Beware! Before you read the post, I want you to know that I am also using this post to say to anyone from the Western Balkan countries interested in working with me (masters/PhD research work) that there are scholarships available through the Sigma project to travel to City University London. Read on for more…

See the world!  cartoon about exchange students

And make it count for your career too!

One of the great perks of academic life includes travel to many parts of the world, and meeting people from everywhere. Conferences are a fantastic way to do this. If you’ve read my post (Nice conferencing with you), you’d know I like travel, people, food and shopping!

But conferences are bite-sized experiences that often end far too soon… not giving us enough time in one exciting place. However, luckily for us conferences aren’t the only official reason to travel.

Besides, you might ask, what does travel have to do with building a career?

That is the sweet bit!

It is possible to spend time at universities/research centres in other countries through many exchange programme/mobility schemes. The schemes are many and varied. Some are for durations of a couple of weeks to a few months, while longer schemes can allow staying at a host institution for 6-24 months. There are schemes for everyone: undergrad/postgrad/PhD students, post-docs, and even staff. It is possible to attend another university and attend their courses, or do part/whole of your dissertation there, work on a research project, learn specific skills…

These schemes present a great opportunity to

  • experience a scholastic system different from your own
  • study highly rated courses and/or those not available in the home institution
  • to work with some world leading groups
  • learn new skills/techniques that are not available in your home lab
  • try out your language skills
  • experience a new country, culture and people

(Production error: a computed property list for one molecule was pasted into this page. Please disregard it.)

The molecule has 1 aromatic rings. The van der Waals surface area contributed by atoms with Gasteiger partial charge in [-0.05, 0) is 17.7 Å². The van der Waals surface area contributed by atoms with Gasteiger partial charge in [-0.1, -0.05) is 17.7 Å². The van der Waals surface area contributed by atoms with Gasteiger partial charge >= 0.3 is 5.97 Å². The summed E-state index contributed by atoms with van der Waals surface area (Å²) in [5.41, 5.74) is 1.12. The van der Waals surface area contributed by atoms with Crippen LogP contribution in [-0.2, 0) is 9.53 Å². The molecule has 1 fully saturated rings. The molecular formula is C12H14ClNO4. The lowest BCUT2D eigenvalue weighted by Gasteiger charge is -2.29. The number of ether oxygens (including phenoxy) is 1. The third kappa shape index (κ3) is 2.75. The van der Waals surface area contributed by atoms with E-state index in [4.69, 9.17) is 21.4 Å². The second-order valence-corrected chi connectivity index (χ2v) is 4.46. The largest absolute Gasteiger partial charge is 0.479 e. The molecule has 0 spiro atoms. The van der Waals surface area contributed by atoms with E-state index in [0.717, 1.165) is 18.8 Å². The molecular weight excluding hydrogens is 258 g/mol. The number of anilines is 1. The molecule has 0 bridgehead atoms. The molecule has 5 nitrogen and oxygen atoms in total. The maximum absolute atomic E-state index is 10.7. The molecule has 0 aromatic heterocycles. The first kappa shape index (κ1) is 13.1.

• get a more global perspective on your field
  • put something on your CV that not everyone has
  • develop a network that is global
  • more things that I can think of and list!

So what are these schemes?

One example for schemes that allow travel related to European partners is the Erasmus schemes– the Sigma scheme linking staff and students in 6 EU countries with partners in the western Balkans. More information on Erasmus schemes in general (linking EU) can be found at, and

Some famous schemes include: the Fulbright that connects the US to other countries, the DAAD programme that connect Germany, the JSPS programme that connects Japan. There are many, many others and I only mention very few.

A great best place to find out is the student office/international office in your university which would list the schemes that the university is part of. A compilation of funding sources not restricted to travel/mobility is the famous Grants register.

So if you find something that allows you to come to the UK, come and work with me!


The networking connection

This is not the first piece you would have read about using networks, both real and virtual to further your career. Everyone everywhere is talking about linkedin, delicious, mendeley, twitter, zotero…  (see

I have a linkedin profile but am hesitant about contacting people (I don’t know) through it. So what is the use?

How can slightly shy people use these tools effectively?

My limited way of using linkedin expanded a bit last evening:

I joined some groups such as Women in Technology.  There are many groups within Linkedin each with its own objectives, or common interest. Members within the group can post information and start discussions online on topics that are relevant to the group. It’s an easy way to pick up information on local events (job fairs, competitions, talks, seminars), job openings, latest industry trends and interesting articles without having to scour the web yourself. The simultaneously local (whats happening in your city) and global aspect (where is the area/industry as a whole moving) is quite cool.